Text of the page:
I have had 3 visits recently where the Scarlet Tiger moth has been the main attraction, although surprisingly the Tigers were actually eclipsed by the still rare Southern Migrant Dragonfly. It appears that this newly established dragonfly leaves its breeding areas to mature in woodland, and this year several teneral individuals have been seen. Last year I had one visit my garden in Seaford, and at the time it was one of the highlights of 2020. James had spotted one on the Friday and after us having a successful hunt for the local White-letter Hairstreak we headed over to the forest to look for the Scarlet Tiger. We never thought we stood a chance of spotting another Southern Migrant Hawker.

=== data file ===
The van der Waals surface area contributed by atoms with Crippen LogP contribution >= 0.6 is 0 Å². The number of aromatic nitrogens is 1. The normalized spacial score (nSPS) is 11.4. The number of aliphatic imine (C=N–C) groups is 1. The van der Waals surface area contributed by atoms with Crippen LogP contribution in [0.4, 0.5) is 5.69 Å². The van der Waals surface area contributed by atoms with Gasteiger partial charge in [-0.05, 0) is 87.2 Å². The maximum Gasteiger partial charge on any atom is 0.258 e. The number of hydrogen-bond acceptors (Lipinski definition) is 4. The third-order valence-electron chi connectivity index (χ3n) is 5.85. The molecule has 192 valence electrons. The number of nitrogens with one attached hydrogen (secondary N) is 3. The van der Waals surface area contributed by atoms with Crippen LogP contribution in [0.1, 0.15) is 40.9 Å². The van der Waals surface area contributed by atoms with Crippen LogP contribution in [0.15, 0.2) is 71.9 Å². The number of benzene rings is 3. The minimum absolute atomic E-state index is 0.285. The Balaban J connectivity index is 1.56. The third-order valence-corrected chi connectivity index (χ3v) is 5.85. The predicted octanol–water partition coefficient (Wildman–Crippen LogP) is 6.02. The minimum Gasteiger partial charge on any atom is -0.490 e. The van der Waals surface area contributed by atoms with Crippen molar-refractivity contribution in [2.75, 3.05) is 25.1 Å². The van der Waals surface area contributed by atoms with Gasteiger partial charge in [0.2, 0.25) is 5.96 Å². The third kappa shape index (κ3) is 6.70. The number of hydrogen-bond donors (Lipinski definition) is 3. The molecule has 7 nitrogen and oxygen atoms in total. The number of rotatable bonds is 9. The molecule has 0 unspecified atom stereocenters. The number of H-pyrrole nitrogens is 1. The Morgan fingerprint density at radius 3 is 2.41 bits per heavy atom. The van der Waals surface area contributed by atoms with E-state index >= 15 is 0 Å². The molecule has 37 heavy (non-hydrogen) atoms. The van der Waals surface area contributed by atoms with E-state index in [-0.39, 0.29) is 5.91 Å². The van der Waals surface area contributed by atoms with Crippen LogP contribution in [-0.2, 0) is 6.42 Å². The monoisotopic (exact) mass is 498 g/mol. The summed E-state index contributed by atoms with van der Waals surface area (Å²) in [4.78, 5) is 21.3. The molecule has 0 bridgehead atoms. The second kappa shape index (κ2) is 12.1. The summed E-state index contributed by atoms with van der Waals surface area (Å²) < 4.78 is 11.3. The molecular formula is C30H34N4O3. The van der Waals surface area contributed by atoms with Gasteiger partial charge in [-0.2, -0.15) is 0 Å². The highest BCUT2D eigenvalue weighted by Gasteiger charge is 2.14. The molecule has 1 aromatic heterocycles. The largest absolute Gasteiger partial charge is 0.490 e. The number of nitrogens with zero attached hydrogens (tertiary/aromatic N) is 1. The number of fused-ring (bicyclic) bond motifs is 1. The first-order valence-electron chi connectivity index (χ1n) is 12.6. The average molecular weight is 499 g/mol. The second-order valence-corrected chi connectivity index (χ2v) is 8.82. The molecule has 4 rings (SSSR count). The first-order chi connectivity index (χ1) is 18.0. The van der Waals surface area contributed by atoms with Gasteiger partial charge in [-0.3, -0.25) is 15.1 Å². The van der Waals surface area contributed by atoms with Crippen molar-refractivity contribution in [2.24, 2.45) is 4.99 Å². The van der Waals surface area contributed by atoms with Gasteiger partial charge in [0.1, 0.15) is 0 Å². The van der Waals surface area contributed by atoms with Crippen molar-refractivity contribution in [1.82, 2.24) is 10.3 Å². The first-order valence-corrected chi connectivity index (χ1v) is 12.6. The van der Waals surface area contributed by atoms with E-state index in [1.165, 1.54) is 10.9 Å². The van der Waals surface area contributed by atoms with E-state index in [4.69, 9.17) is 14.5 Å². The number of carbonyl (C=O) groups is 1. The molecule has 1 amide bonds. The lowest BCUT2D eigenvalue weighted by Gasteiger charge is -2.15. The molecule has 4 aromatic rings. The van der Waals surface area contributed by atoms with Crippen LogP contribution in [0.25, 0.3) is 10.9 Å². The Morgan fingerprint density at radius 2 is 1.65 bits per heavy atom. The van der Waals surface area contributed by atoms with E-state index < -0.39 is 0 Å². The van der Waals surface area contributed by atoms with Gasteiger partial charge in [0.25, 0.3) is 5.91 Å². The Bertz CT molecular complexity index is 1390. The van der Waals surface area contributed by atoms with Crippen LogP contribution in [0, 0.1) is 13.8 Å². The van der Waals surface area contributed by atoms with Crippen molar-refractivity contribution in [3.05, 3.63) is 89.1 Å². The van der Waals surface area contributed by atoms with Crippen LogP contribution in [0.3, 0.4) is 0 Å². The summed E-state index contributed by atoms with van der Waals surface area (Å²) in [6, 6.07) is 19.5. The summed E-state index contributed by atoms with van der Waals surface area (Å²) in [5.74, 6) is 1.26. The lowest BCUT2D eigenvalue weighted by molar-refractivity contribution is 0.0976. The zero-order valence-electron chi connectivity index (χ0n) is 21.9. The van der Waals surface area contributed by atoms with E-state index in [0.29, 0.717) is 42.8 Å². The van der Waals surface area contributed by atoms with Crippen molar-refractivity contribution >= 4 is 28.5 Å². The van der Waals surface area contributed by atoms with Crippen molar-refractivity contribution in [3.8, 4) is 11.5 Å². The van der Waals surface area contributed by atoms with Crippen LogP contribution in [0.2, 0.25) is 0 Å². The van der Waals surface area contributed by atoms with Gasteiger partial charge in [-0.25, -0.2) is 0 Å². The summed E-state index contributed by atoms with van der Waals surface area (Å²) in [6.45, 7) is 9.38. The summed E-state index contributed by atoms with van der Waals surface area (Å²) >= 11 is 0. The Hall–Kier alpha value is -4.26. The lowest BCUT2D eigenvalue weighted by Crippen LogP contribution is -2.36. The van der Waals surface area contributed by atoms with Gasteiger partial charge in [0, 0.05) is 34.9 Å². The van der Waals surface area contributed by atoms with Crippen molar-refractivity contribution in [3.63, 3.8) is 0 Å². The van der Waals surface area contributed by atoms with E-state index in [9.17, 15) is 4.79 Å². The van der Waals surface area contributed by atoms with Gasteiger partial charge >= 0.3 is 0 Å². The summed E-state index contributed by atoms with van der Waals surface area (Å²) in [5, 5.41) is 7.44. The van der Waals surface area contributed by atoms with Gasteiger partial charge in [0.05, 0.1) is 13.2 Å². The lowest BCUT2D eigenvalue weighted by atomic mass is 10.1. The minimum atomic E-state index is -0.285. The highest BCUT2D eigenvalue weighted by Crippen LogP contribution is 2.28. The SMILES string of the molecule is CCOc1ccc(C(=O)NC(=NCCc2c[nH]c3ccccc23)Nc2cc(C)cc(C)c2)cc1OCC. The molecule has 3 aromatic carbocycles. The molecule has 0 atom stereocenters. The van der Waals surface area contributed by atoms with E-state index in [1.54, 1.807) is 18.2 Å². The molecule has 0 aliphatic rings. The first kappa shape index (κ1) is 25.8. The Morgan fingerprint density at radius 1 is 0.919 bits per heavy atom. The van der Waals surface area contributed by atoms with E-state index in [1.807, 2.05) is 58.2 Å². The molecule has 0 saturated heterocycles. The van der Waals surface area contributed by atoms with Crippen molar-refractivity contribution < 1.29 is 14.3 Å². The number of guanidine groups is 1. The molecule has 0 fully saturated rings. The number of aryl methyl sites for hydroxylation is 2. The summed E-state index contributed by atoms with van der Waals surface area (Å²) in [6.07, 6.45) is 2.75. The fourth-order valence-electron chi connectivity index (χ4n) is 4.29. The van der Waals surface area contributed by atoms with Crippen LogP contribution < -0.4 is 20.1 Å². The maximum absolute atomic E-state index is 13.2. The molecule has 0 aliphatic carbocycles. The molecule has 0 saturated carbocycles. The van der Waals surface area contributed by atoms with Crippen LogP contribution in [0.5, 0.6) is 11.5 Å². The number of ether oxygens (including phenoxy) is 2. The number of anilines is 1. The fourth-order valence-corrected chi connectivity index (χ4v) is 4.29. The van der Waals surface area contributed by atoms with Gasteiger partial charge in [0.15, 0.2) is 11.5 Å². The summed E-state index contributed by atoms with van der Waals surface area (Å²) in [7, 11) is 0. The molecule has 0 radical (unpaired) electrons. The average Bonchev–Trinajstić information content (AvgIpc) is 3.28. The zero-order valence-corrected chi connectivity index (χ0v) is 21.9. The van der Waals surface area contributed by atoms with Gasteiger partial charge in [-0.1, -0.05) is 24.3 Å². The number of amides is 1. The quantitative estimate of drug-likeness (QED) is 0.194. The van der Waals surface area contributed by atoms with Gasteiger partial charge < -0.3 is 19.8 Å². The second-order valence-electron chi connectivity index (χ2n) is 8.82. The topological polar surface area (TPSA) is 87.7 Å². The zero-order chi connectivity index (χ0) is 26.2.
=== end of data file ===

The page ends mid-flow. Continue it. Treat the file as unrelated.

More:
After reaching a point where Clare and I had had 11 Scarlet Tigers flying around us the previous week we hung around the area as I was sure that if the sun came out more the Tigers would appear. After 10-15 minutes I somehow spotted a strange dragonfly 10 feet or so up the bank. Looking through the binoculars I was pretty sure it was a teneral female of the Southern Migrant, the one James had seen 2 days earlier had been a male. We carefully took several photos from distance before moving closer for more detailed photos and as the dragonfly seemed sleepy it wasn't a problem. There was now no doubt that we had found another Southern Migrant.